There is quite a bit being said today about Docker containers and microservice architectures. When talking with users, we routinely spend quite a bit of time talking about the value of containerization and dispelling some preconceived myths. Based on these interactions, I thought a blog entry was warranted.

Debunking a few myths

Here are a few myths I’ve heard recently – Containers are a fad. Isn’t this just SOA repackaged/re-implemented? Containers are only good for new applications. Containers only work for SaaS based applications. X (you pick it) doesn’t work well in a container. Let’s take each one of these and address it.

Containers are a fad. Containers, or some form of process isolation, can be traced back to the 70’s and something called chroot. Our industry has been trying to crack this nut ever since. You can look at VM’s, application servers, and even Java’s JVM as alternate solutions. Docker, and Linux containers in general, are by far the best implementation we have to date. The fact that they are smaller than VMs, support any language, and run across the three primary operating systems, is a pretty good indicator that they will be around for some time.

Microservice architecture is just SOA repackaged. I see SOA as services built and made available across an organization and consumed by many different applications. Microservices, on the other hand, are a technique for breaking down your application into discrete components which operate independently forming a single application. One could build a service for SOA out of microservices, however, the reverse isn’t true.

Containers are only good for new applications. Containers are great for new applications. However, I might rephrase this to say containers aren’t an ideal fit for monolith applications, which don’t inherently have loosely coupled components (e.g. aren’t using message passing or REST interfaces). However, if your application does have loose coupling, introducing containers into your existing application is a great way to start your container journey. Alternatively, Image2Docker-Win is an opensource tool for capturing Windows applications into a Docker image. Image2Docker-linux is the equivalent tool for linux.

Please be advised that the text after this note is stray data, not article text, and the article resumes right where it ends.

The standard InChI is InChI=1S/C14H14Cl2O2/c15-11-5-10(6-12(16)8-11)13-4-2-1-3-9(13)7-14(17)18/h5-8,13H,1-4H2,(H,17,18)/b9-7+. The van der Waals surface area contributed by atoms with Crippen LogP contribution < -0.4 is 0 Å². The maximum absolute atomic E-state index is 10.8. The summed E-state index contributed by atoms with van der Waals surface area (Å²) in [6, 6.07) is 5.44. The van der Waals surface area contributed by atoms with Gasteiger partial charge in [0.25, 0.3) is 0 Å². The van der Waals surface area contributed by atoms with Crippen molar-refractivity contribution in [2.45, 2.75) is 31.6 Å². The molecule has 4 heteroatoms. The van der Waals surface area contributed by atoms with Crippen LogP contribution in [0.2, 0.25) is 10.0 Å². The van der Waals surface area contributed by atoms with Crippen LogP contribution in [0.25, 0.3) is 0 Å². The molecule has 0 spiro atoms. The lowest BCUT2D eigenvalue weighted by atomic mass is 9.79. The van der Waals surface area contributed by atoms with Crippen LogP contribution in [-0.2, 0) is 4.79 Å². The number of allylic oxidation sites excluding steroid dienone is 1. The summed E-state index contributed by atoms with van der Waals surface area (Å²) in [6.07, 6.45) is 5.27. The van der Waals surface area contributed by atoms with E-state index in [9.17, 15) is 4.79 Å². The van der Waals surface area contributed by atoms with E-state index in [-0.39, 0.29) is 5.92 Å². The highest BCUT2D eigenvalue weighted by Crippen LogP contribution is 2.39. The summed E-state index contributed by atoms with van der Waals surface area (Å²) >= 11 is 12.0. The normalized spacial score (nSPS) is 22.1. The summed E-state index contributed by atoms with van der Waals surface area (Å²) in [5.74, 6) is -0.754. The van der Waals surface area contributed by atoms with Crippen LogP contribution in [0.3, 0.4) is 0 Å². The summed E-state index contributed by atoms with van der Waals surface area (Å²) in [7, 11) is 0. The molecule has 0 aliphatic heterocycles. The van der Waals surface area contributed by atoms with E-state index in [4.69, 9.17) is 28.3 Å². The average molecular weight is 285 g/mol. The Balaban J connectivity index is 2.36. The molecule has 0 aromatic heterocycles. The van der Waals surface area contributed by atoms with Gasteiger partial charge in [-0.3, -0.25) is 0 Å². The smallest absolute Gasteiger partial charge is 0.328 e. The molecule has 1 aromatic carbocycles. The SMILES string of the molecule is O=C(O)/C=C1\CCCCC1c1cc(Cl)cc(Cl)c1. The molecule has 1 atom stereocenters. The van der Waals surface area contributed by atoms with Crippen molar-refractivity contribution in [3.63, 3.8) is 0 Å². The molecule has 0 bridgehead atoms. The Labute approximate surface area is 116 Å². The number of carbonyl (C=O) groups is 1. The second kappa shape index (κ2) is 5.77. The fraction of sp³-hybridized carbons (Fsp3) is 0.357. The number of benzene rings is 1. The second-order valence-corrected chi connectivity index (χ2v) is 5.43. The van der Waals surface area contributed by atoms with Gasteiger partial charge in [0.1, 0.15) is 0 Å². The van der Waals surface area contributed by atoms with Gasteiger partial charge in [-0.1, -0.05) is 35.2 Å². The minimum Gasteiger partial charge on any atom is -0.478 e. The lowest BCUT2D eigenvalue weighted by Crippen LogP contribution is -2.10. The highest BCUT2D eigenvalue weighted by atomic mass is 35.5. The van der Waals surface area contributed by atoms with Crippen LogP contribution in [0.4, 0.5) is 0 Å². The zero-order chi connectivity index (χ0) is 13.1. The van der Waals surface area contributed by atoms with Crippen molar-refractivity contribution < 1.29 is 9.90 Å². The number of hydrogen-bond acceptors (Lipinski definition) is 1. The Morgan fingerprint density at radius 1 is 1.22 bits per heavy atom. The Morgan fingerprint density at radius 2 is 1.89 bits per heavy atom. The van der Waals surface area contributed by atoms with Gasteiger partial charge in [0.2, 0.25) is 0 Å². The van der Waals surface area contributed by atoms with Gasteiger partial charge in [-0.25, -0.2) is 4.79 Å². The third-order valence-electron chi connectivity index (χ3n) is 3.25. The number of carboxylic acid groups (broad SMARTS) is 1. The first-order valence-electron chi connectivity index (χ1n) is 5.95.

Containers only work for SaaS based applicationsSimilar to the myth above, containers are great for SaaS applications. With SaaS applications you can ultimately leverage all the benefits containers provide. However, on-premise applications can benefit as well, they just need additional tooling like Replicated or special packaging. I have seen an innovative approach of packaging a microservice Docker containerized app into a set of VMs for distribution. The end user then dealt with VM’s and didn’t know (or care) that it was Docker within the VMs.

X (you pick it) doesn’t work well in a container. This is really too broad to dispute. However, here are some rules of thumb to follow:

  • You don’t want your containers to be huge. In fact the smaller the better.
  • Each container should ideally perform a single service.
  • Your container should be built using trusted layers and only include what is necessary to run.
  • Pay attention to licensing – not all languages have container friendly licensing.
  • 12 Factor Patterns is quickly becoming the de facto set of patterns for containers.

In conclusion

As new technologies emerge, FUD (fear, uncertainty, and doubt) and myths will follow. Digging in to fully understand where it is coming from and how it impacts your applications is critical. Hopefully I’ve helped clear up a few container myths for you.

On a side note, the Open Container Initiative (OCI) just finalized version 1.0 of the specification for standardizing container runtimes. We won’t see immediate changes in the space. However, if you are using Docker containers you are most likely already generating OCI compliant containers.

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